You’d recall that Lot chose a “well watered Sodom and Gomorrah, even as the garden of YAHWEH, like the land of Egypt…”, though “…the men of Sodom were wicked and sinners before YAHWEH exceedingly”, in the last installment of Bible Stories.

I guess he must have had some early successes there considering that the land was quite amenable to the shepherding business he was into. Unfortunately, the same cannot be said about the politics and diplomacy, local, regional and international, of the area. For as soon as Amraphel the king of Shinar, Arioch king of Ellasar, Chedorlaomer king of Elam, as well as Tidal king of nations(?), felt themselves well established they came together and declared war against Bera king of Sodom, and Birsha, king of Gomorrah, as well as Shinab, Shemeber and Zoar, kings of Admah, Zeboiim and Bela respectively.

Though, their intention for stoking the flames of war against these nations are not mentioned, it may not be unconnected with the riches of these lands, as is commonplace in the days of yore.

The battle ground will be the valley of Siddim, which for some reason is also called the salt sea.

It will appear that the latter were defeated in that battle for in verse 4 of the 14th Chapter of the book of Genesis, we are told that they served Chedorlaomer (one of the invading kings) for twelve years, before they rebelled in the thirteenth. Most likely, while they retained their places, and cities, they sent tributes, taxes etc to their colonizing masters, out of the proceeds of their produce, maybe including slaves, in tandem with what was obtainable at the time, as well as with the terms and conditions of the truce, reached at the conclusion of the last battle.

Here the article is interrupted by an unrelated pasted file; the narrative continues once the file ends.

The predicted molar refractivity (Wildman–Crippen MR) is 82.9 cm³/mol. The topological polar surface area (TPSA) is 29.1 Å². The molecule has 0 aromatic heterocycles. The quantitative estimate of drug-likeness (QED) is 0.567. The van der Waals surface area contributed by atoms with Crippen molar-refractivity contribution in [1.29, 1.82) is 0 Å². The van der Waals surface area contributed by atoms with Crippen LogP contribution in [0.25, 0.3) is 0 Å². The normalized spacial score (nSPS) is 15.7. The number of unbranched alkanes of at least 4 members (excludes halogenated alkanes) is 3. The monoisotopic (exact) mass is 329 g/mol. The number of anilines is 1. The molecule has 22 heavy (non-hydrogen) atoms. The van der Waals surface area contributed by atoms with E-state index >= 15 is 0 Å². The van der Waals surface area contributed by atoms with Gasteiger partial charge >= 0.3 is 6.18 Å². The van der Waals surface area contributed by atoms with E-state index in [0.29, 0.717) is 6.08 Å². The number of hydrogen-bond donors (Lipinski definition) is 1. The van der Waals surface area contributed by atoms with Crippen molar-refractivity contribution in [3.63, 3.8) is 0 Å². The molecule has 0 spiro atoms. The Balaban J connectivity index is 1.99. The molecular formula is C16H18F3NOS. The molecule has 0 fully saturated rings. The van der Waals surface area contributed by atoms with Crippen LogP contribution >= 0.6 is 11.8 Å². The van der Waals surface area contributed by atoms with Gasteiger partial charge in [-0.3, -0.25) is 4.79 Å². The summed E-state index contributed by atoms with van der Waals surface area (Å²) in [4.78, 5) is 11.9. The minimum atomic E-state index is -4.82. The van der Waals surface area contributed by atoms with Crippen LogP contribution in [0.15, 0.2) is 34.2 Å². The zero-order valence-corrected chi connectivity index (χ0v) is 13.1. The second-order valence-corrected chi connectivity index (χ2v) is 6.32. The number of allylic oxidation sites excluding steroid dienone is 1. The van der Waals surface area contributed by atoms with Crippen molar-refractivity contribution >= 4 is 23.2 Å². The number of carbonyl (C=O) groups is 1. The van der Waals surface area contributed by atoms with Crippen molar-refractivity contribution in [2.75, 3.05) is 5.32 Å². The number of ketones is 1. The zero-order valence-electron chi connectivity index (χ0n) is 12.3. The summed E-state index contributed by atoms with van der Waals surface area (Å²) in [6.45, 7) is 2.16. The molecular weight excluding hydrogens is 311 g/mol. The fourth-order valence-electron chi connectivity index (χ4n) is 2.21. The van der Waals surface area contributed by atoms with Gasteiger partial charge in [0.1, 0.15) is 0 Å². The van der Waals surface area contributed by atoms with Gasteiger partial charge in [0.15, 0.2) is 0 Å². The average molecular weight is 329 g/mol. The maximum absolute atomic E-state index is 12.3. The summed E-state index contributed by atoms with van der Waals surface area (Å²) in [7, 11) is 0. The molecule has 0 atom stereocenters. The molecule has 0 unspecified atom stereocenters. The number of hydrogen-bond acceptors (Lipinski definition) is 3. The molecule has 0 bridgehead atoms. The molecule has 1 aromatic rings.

So, we could juxtapose that Lot didn’t quite enjoy much of his stay in the land with greener pastures, as he had to give some parts of his yield over to the overlords.

Expectedly, the refusal of the conquered to abide by the terms of their servitude was to be the harbinger of dire consequences, as Chedorlaomer and his cohorts rose in the fourteenth year since the last war to show those rebels, “who’s BOSS”!
They “….smote the Rephaims in Ashteroth Karnaim, the Zuzims in Ham, the Emims in Shaveh Kiriathaim, the Horites in their mount Seir (their fortresses built on high grounds obviously couldn’t hold out)…”, people of the countries of the Amalekites, the Amorites dwelling in Hazezontamar were not left out of the massacre, as the marauding conquerors made their way towards Sodom, to soothe their bruised egos.

The kings of Sodom, Gomorrah, Admah, Zeboiim and Bela must’ve have been building their weapons stockpile over the twelve years they served Chedorlaomer and his cohorts, and must’ve bolstered their military prowess considerably, to have audaciously decided to rebel in the first place. They proved that assertion right by going full speed ahead to engage their invaders head-on, again in the valley of Siddim.